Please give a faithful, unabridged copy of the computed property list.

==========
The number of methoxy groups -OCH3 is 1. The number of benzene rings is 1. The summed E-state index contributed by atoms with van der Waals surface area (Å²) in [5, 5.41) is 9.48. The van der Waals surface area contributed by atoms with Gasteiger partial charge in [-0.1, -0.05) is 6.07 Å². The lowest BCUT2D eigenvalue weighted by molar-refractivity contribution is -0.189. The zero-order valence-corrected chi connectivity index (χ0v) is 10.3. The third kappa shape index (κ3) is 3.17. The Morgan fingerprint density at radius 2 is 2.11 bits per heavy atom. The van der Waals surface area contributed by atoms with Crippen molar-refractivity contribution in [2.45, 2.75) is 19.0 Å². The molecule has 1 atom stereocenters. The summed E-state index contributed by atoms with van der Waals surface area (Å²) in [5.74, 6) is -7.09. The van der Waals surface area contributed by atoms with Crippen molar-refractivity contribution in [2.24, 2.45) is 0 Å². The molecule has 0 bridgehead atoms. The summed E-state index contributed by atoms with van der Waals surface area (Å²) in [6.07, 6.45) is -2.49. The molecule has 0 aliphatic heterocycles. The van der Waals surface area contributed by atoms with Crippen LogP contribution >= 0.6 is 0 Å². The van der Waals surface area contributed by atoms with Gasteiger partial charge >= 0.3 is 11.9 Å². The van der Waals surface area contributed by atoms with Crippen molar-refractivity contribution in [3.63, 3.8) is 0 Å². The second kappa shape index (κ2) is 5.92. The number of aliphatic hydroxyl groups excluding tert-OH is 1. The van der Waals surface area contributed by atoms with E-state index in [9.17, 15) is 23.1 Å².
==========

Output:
The number of methoxy groups -OCH3 is 1. The number of benzene rings is 1. The summed E-state index contributed by atoms with van der Waals surface area (Å²) in [5, 5.41) is 9.48. The van der Waals surface area contributed by atoms with Gasteiger partial charge in [-0.1, -0.05) is 6.07 Å². The lowest BCUT2D eigenvalue weighted by molar-refractivity contribution is -0.189. The zero-order valence-corrected chi connectivity index (χ0v) is 10.3. The third kappa shape index (κ3) is 3.17. The Morgan fingerprint density at radius 2 is 2.11 bits per heavy atom. The van der Waals surface area contributed by atoms with Crippen molar-refractivity contribution in [2.45, 2.75) is 19.0 Å². The molecule has 1 atom stereocenters. The summed E-state index contributed by atoms with van der Waals surface area (Å²) in [5.74, 6) is -7.09. The van der Waals surface area contributed by atoms with Crippen molar-refractivity contribution in [2.24, 2.45) is 0 Å². The molecule has 0 bridgehead atoms. The summed E-state index contributed by atoms with van der Waals surface area (Å²) in [6.07, 6.45) is -2.49. The molecule has 0 aliphatic heterocycles. The van der Waals surface area contributed by atoms with Crippen LogP contribution >= 0.6 is 0 Å². The van der Waals surface area contributed by atoms with Gasteiger partial charge >= 0.3 is 11.9 Å². The van der Waals surface area contributed by atoms with Crippen molar-refractivity contribution in [3.63, 3.8) is 0 Å². The second kappa shape index (κ2) is 5.92. The number of aliphatic hydroxyl groups excluding tert-OH is 1. The van der Waals surface area contributed by atoms with E-state index in [9.17, 15) is 23.1 Å².